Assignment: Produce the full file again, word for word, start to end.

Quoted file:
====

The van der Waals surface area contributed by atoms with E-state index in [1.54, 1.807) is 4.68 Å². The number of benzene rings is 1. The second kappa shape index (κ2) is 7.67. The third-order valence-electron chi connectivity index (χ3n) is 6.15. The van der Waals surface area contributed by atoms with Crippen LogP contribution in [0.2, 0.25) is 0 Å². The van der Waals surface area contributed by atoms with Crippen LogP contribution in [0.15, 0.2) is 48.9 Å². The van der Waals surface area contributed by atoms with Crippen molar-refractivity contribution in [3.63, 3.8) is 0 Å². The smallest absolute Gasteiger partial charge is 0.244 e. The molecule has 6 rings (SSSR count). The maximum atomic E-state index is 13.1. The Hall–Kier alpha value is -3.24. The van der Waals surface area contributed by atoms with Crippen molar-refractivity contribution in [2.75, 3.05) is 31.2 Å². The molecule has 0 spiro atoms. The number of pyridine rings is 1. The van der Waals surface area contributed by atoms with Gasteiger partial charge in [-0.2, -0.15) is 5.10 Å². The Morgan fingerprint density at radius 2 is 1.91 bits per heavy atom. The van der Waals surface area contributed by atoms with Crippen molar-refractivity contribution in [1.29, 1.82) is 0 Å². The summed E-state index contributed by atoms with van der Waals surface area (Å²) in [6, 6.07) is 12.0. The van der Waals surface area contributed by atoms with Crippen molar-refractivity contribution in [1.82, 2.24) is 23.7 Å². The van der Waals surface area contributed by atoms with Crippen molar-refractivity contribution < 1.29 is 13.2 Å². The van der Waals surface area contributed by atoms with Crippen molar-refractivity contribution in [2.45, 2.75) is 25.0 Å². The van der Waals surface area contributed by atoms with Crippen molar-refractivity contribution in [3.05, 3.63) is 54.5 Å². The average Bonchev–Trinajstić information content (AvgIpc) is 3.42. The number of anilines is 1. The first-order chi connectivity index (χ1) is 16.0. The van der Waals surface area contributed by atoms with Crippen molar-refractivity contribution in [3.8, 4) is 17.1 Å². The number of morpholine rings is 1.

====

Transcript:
The van der Waals surface area contributed by atoms with E-state index in [1.54, 1.807) is 4.68 Å². The number of benzene rings is 1. The second kappa shape index (κ2) is 7.67. The third-order valence-electron chi connectivity index (χ3n) is 6.15. The van der Waals surface area contributed by atoms with Crippen LogP contribution in [0.2, 0.25) is 0 Å². The van der Waals surface area contributed by atoms with Crippen LogP contribution in [0.15, 0.2) is 48.9 Å². The van der Waals surface area contributed by atoms with Crippen molar-refractivity contribution in [3.63, 3.8) is 0 Å². The smallest absolute Gasteiger partial charge is 0.244 e. The molecule has 6 rings (SSSR count). The maximum atomic E-state index is 13.1. The Hall–Kier alpha value is -3.24. The van der Waals surface area contributed by atoms with Crippen molar-refractivity contribution in [2.75, 3.05) is 31.2 Å². The molecule has 0 spiro atoms. The number of pyridine rings is 1. The van der Waals surface area contributed by atoms with Gasteiger partial charge in [-0.2, -0.15) is 5.10 Å². The Morgan fingerprint density at radius 2 is 1.91 bits per heavy atom. The van der Waals surface area contributed by atoms with Crippen molar-refractivity contribution in [1.29, 1.82) is 0 Å². The summed E-state index contributed by atoms with van der Waals surface area (Å²) in [6, 6.07) is 12.0. The van der Waals surface area contributed by atoms with Crippen molar-refractivity contribution in [1.82, 2.24) is 23.7 Å². The van der Waals surface area contributed by atoms with Crippen molar-refractivity contribution < 1.29 is 13.2 Å². The van der Waals surface area contributed by atoms with Crippen molar-refractivity contribution in [2.45, 2.75) is 25.0 Å². The van der Waals surface area contributed by atoms with Crippen molar-refractivity contribution in [3.05, 3.63) is 54.5 Å². The average Bonchev–Trinajstić information content (AvgIpc) is 3.42. The number of anilines is 1. The first-order chi connectivity index (χ1) is 16.0. The van der Waals surface area contributed by atoms with Crippen molar-refractivity contribution in [3.8, 4) is 17.1 Å². The number of morpholine rings is 1.